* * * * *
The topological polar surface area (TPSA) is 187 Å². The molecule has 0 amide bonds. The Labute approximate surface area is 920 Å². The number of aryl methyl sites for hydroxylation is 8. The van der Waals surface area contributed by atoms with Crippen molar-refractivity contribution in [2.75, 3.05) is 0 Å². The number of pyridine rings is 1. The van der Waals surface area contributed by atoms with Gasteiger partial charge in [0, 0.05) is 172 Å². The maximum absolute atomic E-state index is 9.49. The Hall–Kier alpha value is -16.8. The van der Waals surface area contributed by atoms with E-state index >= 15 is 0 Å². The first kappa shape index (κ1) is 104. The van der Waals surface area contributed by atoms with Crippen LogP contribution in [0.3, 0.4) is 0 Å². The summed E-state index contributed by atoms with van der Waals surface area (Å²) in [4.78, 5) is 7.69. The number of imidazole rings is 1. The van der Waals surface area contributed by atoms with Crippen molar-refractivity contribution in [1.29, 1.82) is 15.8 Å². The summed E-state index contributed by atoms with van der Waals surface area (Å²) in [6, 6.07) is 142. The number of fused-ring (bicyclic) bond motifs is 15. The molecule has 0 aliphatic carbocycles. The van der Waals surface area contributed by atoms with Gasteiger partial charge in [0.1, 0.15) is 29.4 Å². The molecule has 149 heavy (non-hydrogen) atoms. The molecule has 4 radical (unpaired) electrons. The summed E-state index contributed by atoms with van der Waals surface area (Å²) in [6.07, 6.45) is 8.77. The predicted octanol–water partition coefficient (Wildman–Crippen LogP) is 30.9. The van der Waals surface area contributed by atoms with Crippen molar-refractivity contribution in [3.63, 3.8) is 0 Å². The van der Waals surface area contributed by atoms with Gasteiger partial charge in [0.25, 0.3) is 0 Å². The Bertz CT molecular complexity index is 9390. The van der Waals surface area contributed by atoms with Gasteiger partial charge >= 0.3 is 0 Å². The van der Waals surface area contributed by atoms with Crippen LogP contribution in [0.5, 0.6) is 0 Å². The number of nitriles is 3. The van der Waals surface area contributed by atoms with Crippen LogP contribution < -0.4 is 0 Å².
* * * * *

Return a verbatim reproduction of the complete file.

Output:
The topological polar surface area (TPSA) is 187 Å². The molecule has 0 amide bonds. The Labute approximate surface area is 920 Å². The number of aryl methyl sites for hydroxylation is 8. The van der Waals surface area contributed by atoms with Crippen molar-refractivity contribution in [2.75, 3.05) is 0 Å². The number of pyridine rings is 1. The van der Waals surface area contributed by atoms with Gasteiger partial charge in [0, 0.05) is 172 Å². The maximum absolute atomic E-state index is 9.49. The Hall–Kier alpha value is -16.8. The van der Waals surface area contributed by atoms with E-state index >= 15 is 0 Å². The first kappa shape index (κ1) is 104. The van der Waals surface area contributed by atoms with Crippen LogP contribution in [0.3, 0.4) is 0 Å². The summed E-state index contributed by atoms with van der Waals surface area (Å²) in [4.78, 5) is 7.69. The number of imidazole rings is 1. The van der Waals surface area contributed by atoms with Crippen molar-refractivity contribution in [1.29, 1.82) is 15.8 Å². The summed E-state index contributed by atoms with van der Waals surface area (Å²) in [6, 6.07) is 142. The number of fused-ring (bicyclic) bond motifs is 15. The molecule has 0 aliphatic carbocycles. The van der Waals surface area contributed by atoms with Gasteiger partial charge in [0.1, 0.15) is 29.4 Å². The molecule has 149 heavy (non-hydrogen) atoms. The molecule has 4 radical (unpaired) electrons. The summed E-state index contributed by atoms with van der Waals surface area (Å²) in [6.07, 6.45) is 8.77. The predicted octanol–water partition coefficient (Wildman–Crippen LogP) is 30.9. The van der Waals surface area contributed by atoms with Crippen molar-refractivity contribution in [3.63, 3.8) is 0 Å². The van der Waals surface area contributed by atoms with Gasteiger partial charge in [0.25, 0.3) is 0 Å². The Bertz CT molecular complexity index is 9390. The van der Waals surface area contributed by atoms with Gasteiger partial charge >= 0.3 is 0 Å². The van der Waals surface area contributed by atoms with Crippen LogP contribution in [0.5, 0.6) is 0 Å². The number of nitriles is 3. The van der Waals surface area contributed by atoms with Crippen LogP contribution < -0.4 is 0 Å².